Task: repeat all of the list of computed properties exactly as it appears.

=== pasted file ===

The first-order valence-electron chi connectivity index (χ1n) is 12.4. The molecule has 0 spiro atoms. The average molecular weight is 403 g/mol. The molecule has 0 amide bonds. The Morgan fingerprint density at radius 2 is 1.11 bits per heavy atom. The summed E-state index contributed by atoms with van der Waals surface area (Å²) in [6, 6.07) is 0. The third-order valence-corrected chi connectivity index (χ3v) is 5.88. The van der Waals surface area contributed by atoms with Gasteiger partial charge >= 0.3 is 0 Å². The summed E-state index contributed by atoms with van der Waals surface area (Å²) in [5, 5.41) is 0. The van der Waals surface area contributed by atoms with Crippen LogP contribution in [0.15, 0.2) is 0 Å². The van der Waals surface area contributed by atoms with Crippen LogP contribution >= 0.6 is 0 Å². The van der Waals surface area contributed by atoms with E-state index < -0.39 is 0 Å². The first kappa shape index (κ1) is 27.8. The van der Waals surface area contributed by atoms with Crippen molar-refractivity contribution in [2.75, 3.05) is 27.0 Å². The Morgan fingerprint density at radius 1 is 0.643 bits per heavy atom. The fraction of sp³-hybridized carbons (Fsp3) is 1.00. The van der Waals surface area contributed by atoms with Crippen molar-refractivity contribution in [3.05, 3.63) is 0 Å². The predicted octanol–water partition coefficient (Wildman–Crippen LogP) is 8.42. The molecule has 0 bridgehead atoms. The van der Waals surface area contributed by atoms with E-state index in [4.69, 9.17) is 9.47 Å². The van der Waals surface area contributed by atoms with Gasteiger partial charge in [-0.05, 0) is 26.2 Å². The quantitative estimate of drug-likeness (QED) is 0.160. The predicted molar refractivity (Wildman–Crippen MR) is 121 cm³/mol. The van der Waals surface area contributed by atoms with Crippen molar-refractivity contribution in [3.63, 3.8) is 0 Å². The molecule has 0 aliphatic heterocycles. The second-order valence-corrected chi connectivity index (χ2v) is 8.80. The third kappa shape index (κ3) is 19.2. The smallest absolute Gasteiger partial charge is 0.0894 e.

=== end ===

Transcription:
The first-order valence-electron chi connectivity index (χ1n) is 12.4. The molecule has 0 spiro atoms. The average molecular weight is 403 g/mol. The molecule has 0 amide bonds. The Morgan fingerprint density at radius 2 is 1.11 bits per heavy atom. The summed E-state index contributed by atoms with van der Waals surface area (Å²) in [6, 6.07) is 0. The third-order valence-corrected chi connectivity index (χ3v) is 5.88. The van der Waals surface area contributed by atoms with Gasteiger partial charge >= 0.3 is 0 Å². The summed E-state index contributed by atoms with van der Waals surface area (Å²) in [5, 5.41) is 0. The van der Waals surface area contributed by atoms with Crippen LogP contribution in [0.15, 0.2) is 0 Å². The van der Waals surface area contributed by atoms with Crippen LogP contribution >= 0.6 is 0 Å². The van der Waals surface area contributed by atoms with E-state index < -0.39 is 0 Å². The first kappa shape index (κ1) is 27.8. The van der Waals surface area contributed by atoms with Crippen molar-refractivity contribution in [2.75, 3.05) is 27.0 Å². The Morgan fingerprint density at radius 1 is 0.643 bits per heavy atom. The fraction of sp³-hybridized carbons (Fsp3) is 1.00. The van der Waals surface area contributed by atoms with Crippen molar-refractivity contribution in [3.05, 3.63) is 0 Å². The predicted octanol–water partition coefficient (Wildman–Crippen LogP) is 8.42. The molecule has 0 bridgehead atoms. The van der Waals surface area contributed by atoms with E-state index in [4.69, 9.17) is 9.47 Å². The van der Waals surface area contributed by atoms with Gasteiger partial charge in [-0.05, 0) is 26.2 Å². The quantitative estimate of drug-likeness (QED) is 0.160. The predicted molar refractivity (Wildman–Crippen MR) is 121 cm³/mol. The van der Waals surface area contributed by atoms with Crippen molar-refractivity contribution in [3.63, 3.8) is 0 Å². The molecule has 0 aliphatic heterocycles. The second-order valence-corrected chi connectivity index (χ2v) is 8.80. The third kappa shape index (κ3) is 19.2. The smallest absolute Gasteiger partial charge is 0.0894 e.